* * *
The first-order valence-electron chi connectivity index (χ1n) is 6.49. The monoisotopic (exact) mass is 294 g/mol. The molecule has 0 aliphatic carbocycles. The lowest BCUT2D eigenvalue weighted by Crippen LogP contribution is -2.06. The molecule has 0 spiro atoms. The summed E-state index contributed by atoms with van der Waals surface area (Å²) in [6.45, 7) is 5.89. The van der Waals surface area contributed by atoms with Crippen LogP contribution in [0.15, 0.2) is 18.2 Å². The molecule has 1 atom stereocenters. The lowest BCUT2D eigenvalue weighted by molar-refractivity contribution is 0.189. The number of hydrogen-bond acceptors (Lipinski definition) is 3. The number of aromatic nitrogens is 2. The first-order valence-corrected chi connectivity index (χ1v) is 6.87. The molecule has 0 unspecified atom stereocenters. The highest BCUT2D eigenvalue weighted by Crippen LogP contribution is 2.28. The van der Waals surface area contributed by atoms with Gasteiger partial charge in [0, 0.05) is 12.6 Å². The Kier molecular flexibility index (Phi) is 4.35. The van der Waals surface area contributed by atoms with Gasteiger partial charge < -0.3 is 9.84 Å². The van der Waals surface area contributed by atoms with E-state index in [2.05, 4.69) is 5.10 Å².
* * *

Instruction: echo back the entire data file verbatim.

The first-order valence-electron chi connectivity index (χ1n) is 6.49. The monoisotopic (exact) mass is 294 g/mol. The molecule has 0 aliphatic carbocycles. The lowest BCUT2D eigenvalue weighted by Crippen LogP contribution is -2.06. The molecule has 0 spiro atoms. The summed E-state index contributed by atoms with van der Waals surface area (Å²) in [6.45, 7) is 5.89. The van der Waals surface area contributed by atoms with Crippen LogP contribution in [0.15, 0.2) is 18.2 Å². The molecule has 1 atom stereocenters. The lowest BCUT2D eigenvalue weighted by molar-refractivity contribution is 0.189. The number of hydrogen-bond acceptors (Lipinski definition) is 3. The number of aromatic nitrogens is 2. The first-order valence-corrected chi connectivity index (χ1v) is 6.87. The molecule has 0 unspecified atom stereocenters. The highest BCUT2D eigenvalue weighted by Crippen LogP contribution is 2.28. The van der Waals surface area contributed by atoms with Gasteiger partial charge in [0, 0.05) is 12.6 Å². The Kier molecular flexibility index (Phi) is 4.35. The van der Waals surface area contributed by atoms with Gasteiger partial charge < -0.3 is 9.84 Å². The van der Waals surface area contributed by atoms with E-state index in [2.05, 4.69) is 5.10 Å².